China on Friday expressed strong dissatisfaction with a U.S. congressional report supporting the unlawful "Occupy Central" Hong Kong protest. The Congressional-executive Commission on China released an annual report on Thursday saying the U.S. should follow Hong Kong's democratic development, enhance exchanges with the region and deploy senior officials there. Chinese Foreign Ministry spokesman Hong Lei criticized the report,saying it attacks China's human rights record and law, distorts the facts and is fraught with bias on China's internal affairs. "We firmly oppose it," Hong told a daily press briefing. "We demand that the committee stop damaging China-U.S. ties." Hong stressed that no foreign government, organization or individual has the right to get involved in Hong Kong's affairs, which were a purely internal matter for China. Foreign governments, organizations and individuals were urged to act prudently and not to provide support for the illegal occupation.
At least four suspected militants including a local Taliban commander were killed in yet another US drone strike in Shawal tehsil of North Waziristan Agency on Saturday night raising the toll from a series of attacks this week to 29. Intelligence sources said that a US drone fired two missiles at a vehicle in Maraga area of Shawal tehsil of the troubled North Waziristan Agency bordering Afghanistan. Four suspected militants including a commander have died in the strike, they added. Sources also said that the Taliban commander has been identified as Mustafa, who they claimed belonged to Hafiz Gul Bahadur group. The incident, however, could not be independently verified as access of journalists is restricted in the area.Earlier in the day, a US drone strike had killed four suspected militants and left several others injured on the Pak-Afghan border area near Khyber Agency’s Tirah valley. Official sources said that the drone targeted militant hideouts in the Cancharo Kandoa area on the Afghan side. The village is right on the zero-line but the area which was targeted falls under the Afghan jurisdiction. The identity of the dead militants is yet to be ascertained. Khyber and North Waziristan are among Pakistan’s seven semi-autonomous regions governed by tribal laws and lies near the Afghan border. The Taliban and other al Qaeda-linked groups, who stage attacks in both Pakistan and Afghanistan, are known to have strongholds in the zone. The Pakistani military launched a major anti-militant offensive, Zarb-i-Azb in North Waziristan in June and say they have killed more than 1,000 so far, with 86 soldiers losing their lives in the operation. Drone attacks are widely unpopular across Pakistan and according to survey conducted in June this year, 66 per cent of the country's citizens oppose these strikes. Earlier in the day, a US drone strike had killed four suspected militants and left several others injured on the Pak-Afghan border area near Khyber Agency’s Tirah valley. Official sources said that the drone targeted militant hideouts in the Cancharo Kandoa area on the Afghan side. The village is right on the zero-line but the area which was targeted falls under the Afghan jurisdiction. The identity of the dead militants is yet to be ascertained. Khyber and North Waziristan are among Pakistan’s seven semi-autonomous regions governed by tribal laws and lies near the Afghan border. The Taliban and other al Qaeda-linked groups, who stage attacks in both Pakistan and Afghanistan, are known to have strongholds in the zone. The Pakistani military launched a major anti-militant offensive, Zarb-i-Azb in North Waziristan in June and say they have killed more than 1,000 so far, with 86 soldiers losing their lives in the operation. Drone attacks are widely unpopular across Pakistan and according to survey conducted in June this year, 66 per cent of the country's citizens oppose these strikes.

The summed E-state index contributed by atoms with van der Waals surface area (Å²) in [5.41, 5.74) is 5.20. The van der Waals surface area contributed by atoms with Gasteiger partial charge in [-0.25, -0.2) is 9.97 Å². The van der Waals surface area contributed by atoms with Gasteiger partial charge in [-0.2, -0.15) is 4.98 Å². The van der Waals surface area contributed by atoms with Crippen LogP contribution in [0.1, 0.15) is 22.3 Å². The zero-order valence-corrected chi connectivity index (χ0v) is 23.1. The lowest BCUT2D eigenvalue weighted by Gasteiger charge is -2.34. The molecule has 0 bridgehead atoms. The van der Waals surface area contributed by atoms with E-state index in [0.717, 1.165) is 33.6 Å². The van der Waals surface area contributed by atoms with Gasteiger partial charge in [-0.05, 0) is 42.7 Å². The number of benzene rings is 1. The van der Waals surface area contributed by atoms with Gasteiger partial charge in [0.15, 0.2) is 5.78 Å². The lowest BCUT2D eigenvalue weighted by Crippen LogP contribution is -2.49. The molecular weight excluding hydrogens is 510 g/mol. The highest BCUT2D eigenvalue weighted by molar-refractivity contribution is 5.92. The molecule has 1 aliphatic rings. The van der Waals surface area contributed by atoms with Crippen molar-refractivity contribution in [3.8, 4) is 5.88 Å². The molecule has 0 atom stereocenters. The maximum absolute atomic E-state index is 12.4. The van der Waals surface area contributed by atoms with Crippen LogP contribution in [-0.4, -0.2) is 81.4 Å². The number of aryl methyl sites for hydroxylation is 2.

During a meeting with Russia’s Deputy Prime Minister Dmitry Rogozin Saturday, China’s Vice Premier Wang Yang stated that the West was wrong in imposing economic sanctions against Russia. “The city of Sochi reflects the vitality of Russia. Therefore, we came to think that Western countries were wrong in imposing sanctions against Russia,” the Chinese vice premier said, adding that sanctions are “erroneous actions". “We are certain that despite external factors of instability, the Russian people will be able to show determination and patience to overcome all sorts of current difficulties,” he added, asserting that “China opposes the West’s use of sanctions to exert pressure." The Russian Deputy Prime Minister and the Chinese Vice Premier met during the 18th session of the Russian–Chinese Commission for the Preparation of Regular Meetings of the Heads of Governments, which is currently taking place in Sochi. The United States and the European Union have imposed several rounds of sanctions against Russia’s largest banks, energy and defense companies, as well as certain individuals, over Moscow’s alleged involvement in the Ukrainian conflict, a claim Moscow has repeatedly denied.